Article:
And then there’s no resolution to that. Kotor and some party members go back home. Jake and Peg have some snuggles and then go, “Where to next?” and that’s the end of this book.

I’m not happy.

On the other hand, I do wish to point out that this book had some truly amazing action sequences. The author wrote in a way that made it easy to picture, which is better than most, and it came across as very cinematic when it needed to. Jurassic Park was only a few years in the past when this book came out, and perhaps there’s a chance that it was written to capitalize on that, but I feel like the descriptions of dinosaurs in this book were on par with the stuff we saw in JP, which is nice.

The ugly sexual stuff just died away after the first sequence in the Mesozoic, which was interesting. It was never really addressed, since I guess nobody ever saw a problem with it when the book was in the publishing cycle, but it did fade away once Jake and Peg got together good and proper. They did fall in love, for whatever that’s worth (for me, not much).

And of course our heroes never make any kind of a decision in this book, they just get ping-ponged around by forces outside their control until the book ends, which is, of course, pretty standard fare, but it’s worth mentioning because I don’t want you getting any funny ideas about these characters having any agency or whatever.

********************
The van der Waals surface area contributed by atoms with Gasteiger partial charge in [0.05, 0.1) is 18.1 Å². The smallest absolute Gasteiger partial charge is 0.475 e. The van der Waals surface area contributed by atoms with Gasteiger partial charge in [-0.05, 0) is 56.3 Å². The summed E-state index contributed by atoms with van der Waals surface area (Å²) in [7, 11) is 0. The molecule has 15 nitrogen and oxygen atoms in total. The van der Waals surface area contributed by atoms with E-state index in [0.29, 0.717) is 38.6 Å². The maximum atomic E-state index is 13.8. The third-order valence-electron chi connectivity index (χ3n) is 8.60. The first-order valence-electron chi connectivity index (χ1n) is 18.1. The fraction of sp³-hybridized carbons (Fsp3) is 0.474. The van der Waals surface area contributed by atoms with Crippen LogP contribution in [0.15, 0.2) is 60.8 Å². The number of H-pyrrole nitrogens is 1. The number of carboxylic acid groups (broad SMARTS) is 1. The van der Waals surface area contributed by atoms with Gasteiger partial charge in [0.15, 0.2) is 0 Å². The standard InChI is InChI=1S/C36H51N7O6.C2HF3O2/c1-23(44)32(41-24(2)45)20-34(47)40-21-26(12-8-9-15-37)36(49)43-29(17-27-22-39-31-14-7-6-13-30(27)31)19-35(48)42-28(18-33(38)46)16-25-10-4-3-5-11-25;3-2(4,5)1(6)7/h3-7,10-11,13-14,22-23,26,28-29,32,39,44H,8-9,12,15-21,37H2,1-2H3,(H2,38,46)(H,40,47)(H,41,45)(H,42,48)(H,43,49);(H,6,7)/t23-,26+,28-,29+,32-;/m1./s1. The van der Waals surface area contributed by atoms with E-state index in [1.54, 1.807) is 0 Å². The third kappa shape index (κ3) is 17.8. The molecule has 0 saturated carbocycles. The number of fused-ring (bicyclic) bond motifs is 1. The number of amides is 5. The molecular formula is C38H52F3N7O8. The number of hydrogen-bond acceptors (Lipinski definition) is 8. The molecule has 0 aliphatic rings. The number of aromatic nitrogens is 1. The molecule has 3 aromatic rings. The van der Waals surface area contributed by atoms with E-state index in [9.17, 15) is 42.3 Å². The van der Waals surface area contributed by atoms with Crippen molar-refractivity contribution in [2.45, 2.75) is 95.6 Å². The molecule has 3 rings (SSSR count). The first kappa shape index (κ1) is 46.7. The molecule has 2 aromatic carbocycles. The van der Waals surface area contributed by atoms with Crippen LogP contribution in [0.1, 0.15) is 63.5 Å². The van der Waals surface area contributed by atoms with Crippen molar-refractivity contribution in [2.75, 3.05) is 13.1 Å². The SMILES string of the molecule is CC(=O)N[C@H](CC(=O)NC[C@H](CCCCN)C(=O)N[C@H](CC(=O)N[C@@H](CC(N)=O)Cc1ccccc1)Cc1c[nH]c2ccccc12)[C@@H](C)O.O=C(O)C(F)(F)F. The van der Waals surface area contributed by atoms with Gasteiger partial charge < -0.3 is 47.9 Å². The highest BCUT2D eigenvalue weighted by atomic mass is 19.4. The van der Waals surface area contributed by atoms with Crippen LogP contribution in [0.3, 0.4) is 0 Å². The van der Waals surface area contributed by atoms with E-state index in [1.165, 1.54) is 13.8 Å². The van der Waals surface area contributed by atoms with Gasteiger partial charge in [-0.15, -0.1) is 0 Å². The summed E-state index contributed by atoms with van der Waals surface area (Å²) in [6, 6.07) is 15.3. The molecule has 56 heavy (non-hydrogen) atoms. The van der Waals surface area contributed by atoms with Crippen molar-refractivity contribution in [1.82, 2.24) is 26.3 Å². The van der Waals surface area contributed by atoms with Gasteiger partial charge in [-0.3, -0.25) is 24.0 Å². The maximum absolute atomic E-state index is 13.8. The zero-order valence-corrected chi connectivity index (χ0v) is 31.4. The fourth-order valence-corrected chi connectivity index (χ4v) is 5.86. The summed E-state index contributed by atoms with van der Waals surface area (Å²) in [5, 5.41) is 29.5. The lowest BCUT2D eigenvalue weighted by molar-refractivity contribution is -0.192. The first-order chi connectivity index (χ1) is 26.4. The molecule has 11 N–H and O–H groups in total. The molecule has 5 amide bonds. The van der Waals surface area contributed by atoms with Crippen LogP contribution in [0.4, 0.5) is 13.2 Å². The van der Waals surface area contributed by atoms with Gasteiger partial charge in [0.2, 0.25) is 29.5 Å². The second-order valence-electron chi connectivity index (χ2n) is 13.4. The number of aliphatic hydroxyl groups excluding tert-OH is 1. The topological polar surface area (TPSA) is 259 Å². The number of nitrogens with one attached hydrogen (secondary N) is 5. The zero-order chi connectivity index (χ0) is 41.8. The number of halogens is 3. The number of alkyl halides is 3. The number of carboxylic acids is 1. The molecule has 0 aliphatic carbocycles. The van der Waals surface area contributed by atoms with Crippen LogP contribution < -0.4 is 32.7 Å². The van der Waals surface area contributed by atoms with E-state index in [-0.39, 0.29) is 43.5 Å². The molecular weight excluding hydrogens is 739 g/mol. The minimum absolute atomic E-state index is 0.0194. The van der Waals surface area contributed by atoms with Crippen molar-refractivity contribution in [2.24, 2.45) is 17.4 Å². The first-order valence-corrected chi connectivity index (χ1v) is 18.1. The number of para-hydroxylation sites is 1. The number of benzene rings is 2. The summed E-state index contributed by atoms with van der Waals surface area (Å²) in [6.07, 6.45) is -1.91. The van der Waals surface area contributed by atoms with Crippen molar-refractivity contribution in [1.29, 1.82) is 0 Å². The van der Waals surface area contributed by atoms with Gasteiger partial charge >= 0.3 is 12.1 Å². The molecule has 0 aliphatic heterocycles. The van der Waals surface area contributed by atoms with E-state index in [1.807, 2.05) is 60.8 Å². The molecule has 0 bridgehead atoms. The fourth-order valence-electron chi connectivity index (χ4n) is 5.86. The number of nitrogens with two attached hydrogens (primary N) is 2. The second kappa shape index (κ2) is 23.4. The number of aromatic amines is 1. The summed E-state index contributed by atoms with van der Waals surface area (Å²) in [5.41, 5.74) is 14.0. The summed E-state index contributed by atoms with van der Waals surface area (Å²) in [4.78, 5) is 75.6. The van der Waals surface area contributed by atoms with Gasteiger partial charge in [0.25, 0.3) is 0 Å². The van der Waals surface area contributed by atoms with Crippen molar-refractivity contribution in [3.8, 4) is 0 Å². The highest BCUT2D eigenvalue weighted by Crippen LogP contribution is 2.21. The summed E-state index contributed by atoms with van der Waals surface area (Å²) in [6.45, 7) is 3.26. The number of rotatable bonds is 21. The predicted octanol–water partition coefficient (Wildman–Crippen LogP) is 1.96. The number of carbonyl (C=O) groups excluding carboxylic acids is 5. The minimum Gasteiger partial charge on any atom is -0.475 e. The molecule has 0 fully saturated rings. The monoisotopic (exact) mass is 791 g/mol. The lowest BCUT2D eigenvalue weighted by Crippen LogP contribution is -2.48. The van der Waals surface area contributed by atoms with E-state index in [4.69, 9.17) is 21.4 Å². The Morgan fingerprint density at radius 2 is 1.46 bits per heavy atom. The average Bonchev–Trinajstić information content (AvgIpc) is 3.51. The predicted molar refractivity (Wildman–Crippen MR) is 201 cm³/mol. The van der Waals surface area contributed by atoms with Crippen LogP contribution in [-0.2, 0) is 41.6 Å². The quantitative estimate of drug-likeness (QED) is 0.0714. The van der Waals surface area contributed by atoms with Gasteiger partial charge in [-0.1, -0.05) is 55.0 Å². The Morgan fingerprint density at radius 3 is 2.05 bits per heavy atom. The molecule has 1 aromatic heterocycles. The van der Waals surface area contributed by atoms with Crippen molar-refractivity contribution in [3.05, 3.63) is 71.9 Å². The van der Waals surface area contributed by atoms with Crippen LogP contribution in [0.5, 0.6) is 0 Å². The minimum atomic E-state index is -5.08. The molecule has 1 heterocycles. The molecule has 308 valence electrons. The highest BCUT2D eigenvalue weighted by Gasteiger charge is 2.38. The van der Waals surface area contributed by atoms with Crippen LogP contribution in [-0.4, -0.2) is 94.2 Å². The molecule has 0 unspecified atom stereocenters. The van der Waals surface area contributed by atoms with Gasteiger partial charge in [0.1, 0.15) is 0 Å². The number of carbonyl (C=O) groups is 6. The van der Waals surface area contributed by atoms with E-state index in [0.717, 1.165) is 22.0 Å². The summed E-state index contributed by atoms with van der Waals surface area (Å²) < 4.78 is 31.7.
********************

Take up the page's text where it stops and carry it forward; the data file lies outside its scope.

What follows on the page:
I’m coming down hard on the book now but a lot of that’s retrospect. Honestly, while I was reading it this book didn’t seem quite so bad after page sixty or so. The most notable worst bits were in that opening sequence, and after that it just got mediocre with a few great action sequences. Again, I gotta give it up for the action sequences in this book. Between dinosaurs and steamboats, it did its job pretty well on that front.

I’m completely aware that this is my second book in a row about dinosaurs. It was intentional, yes, but mainly on the grounds that I love dinosaurs. What was not intentional, but hilariously coincidental, was the fact that just before Jake and Peg jumped on their steamboat they were hanging around with Sitting Bull, which is a link I did not expect to see between two consecutive books at all. Awesome.

The author obviously put in a lot of thought into how the time travel in his narrative would work, and I appreciate that. It was interesting and led to some neat complications. I’ll give him that.

There’s a sequel with an equally bad cover and I hope somebody else reads it because I really don’t wanna, but I will if I have to.